Impacts of climate-related water stress and temperature changes can cascade through energy systems, although models have yet to capture this compounding of effects. Here, we employ a coupled water–power–economy model to capture these important interactions in a study of the exceedance of water temperature thresholds for power generation in the western United States. We find that not all reductions in reserve electricity-generation capacity result in impacts, and that when they occur, intermittent interruptions in electricity supply at critical times of the day, week and year account for much of the economic impacts. Finally, we find that impacts may be in different locations from the original water stress. We estimate that the consumption loss can be up to 0.3% annually and the drivers identified in coupled modelling can increase the average cost of electricity by up to 3%.
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Source data are provided with this paper. The datasets from this analysis are publicly available. The results of GFDL Sullivan feedback are available at https://doi.org/10.5281/zenodo.5655246. The results of GFDL no Sullivan feedback are available at https://doi.org/10.5281/zenodo.5655255. The WBM output daily discharge and water temperature all GCMs are available at https://doi.org/10.5281/zenodo.5655275. Access to portions of the input data pertaining to the network and hydrogeneration schedules require permission from the Western Electricity Coordinating Council (WECC), https://www.wecc.org/Pages/home.aspx. All remaining data are available upon request from the corresponding author.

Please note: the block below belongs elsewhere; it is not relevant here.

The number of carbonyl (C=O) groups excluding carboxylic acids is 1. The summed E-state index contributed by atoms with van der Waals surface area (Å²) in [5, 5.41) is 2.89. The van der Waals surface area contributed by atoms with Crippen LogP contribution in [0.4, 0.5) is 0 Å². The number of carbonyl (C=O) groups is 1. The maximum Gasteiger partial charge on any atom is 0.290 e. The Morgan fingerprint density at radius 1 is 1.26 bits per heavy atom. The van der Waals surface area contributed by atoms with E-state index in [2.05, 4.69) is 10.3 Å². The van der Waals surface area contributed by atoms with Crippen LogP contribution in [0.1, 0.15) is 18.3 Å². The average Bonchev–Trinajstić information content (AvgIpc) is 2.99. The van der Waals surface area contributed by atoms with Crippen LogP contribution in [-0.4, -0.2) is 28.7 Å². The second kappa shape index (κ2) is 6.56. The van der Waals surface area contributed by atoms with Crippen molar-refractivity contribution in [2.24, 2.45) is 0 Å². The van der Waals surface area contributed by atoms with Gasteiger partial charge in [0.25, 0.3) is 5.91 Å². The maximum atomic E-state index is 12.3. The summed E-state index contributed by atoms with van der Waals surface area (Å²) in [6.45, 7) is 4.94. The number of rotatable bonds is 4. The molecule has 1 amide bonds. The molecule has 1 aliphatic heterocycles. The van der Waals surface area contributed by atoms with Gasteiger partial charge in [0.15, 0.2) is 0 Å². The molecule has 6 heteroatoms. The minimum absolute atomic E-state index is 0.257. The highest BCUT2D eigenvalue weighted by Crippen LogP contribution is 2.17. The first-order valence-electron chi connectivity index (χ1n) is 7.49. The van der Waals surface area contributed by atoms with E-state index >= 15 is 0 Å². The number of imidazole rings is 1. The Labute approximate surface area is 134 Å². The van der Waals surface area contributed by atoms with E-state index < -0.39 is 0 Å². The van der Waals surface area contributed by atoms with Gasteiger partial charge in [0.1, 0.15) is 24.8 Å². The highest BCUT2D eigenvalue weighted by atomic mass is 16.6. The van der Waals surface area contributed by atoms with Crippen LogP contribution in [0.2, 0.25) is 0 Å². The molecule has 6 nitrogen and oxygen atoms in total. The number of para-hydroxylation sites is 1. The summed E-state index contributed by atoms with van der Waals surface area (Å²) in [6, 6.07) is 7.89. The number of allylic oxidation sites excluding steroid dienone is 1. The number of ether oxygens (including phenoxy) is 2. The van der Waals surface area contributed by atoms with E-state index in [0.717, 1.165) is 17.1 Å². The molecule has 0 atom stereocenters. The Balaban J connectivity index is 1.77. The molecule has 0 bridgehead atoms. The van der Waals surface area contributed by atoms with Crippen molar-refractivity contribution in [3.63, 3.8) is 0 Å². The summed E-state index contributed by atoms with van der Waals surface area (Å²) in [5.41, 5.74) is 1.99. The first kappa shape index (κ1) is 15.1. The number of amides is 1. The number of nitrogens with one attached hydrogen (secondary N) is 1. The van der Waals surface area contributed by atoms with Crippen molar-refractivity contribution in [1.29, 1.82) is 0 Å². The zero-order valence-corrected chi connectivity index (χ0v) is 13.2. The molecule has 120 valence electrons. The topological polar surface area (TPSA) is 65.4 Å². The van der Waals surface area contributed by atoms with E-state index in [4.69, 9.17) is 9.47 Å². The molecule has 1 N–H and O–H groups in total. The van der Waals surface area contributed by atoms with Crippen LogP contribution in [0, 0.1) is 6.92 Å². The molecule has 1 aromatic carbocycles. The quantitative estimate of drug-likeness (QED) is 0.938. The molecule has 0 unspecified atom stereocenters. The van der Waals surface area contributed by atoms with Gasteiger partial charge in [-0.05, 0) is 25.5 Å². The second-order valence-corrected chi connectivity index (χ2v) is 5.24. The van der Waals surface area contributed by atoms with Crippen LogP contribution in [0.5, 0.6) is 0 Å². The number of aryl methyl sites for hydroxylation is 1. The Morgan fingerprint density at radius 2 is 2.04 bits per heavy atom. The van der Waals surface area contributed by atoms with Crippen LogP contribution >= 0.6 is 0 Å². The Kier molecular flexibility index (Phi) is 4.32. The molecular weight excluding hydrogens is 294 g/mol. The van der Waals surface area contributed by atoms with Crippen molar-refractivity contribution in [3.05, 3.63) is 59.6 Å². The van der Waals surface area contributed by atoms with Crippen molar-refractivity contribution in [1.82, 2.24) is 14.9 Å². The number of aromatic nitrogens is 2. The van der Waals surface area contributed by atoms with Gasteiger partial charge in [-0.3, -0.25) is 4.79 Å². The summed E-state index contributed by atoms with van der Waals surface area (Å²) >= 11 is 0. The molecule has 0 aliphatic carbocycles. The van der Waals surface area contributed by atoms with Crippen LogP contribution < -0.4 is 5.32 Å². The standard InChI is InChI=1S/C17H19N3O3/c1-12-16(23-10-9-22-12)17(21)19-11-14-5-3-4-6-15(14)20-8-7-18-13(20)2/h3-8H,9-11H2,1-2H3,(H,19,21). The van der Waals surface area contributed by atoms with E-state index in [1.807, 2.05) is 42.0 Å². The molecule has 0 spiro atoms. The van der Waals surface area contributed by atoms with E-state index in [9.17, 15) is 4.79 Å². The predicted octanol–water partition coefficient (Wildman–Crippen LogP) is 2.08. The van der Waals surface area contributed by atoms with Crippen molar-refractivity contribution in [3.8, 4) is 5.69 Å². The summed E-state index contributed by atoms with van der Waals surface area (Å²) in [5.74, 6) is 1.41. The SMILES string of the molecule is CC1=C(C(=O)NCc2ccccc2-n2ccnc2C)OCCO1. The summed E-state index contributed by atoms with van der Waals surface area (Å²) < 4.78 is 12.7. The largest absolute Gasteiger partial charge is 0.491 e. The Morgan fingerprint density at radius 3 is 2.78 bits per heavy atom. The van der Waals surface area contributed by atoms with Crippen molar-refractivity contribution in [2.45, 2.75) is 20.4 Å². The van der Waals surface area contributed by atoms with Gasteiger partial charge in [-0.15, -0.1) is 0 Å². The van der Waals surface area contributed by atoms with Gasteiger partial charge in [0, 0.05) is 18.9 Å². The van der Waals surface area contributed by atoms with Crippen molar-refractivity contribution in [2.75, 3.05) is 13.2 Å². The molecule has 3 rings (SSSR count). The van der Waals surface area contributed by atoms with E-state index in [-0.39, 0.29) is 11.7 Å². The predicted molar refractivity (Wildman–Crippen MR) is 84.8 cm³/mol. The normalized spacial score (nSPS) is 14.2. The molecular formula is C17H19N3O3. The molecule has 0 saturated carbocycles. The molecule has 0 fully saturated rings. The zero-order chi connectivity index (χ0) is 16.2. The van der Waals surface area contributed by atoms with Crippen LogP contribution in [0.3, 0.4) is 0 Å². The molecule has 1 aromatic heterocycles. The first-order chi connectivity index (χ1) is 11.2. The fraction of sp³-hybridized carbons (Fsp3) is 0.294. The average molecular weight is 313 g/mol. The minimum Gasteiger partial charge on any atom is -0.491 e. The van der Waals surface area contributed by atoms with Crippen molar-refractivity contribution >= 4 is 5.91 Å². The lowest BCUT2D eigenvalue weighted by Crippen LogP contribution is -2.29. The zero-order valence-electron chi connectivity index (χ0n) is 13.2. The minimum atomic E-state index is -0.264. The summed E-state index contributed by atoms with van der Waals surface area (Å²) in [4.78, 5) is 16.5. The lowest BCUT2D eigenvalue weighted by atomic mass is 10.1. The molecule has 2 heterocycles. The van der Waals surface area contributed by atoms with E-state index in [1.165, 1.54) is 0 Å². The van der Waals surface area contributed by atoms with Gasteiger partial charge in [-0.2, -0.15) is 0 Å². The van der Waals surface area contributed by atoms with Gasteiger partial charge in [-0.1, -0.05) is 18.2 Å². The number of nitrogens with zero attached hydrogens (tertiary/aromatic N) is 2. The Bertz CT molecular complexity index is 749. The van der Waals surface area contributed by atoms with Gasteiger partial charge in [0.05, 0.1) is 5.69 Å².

All code is available from the corresponding author on request.
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This work was supported by the US Department of Energy, Office of Science, Biological and Environmental Research Program, Earth and Environmental Systems Modeling, Multi Sector Dynamics, contract no. DE-SC0016162. We thank S. Glidden (UNH) who harmonized and geolocated the power-plant database and A. Prusevich (UNH) who ran the WBM for these experiments and generated the data for Supplementary Table 1 and Supplementary Fig. 2.
The authors declare no competing interests.
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Cost and unmet demand of selected scenarios, discrete event counts for unmet-demand episodes.
Economic losses from scenarios due to cost only, unmet demand only and both factors.
Manufacturing losses by scenario, sectoral losses by sector for one scenario.
Economic impacts with and without economic adjustment.
Locations of generator outages, congested transmission lines and locations of unmet demand.
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Webster, M., Fisher-Vanden, K., Kumar, V. et al. Integrated hydrological, power system and economic modelling of climate impacts on electricity demand and cost. Nat Energy 7, 163–169 (2022). https://doi.org/10.1038/s41560-021-00958-8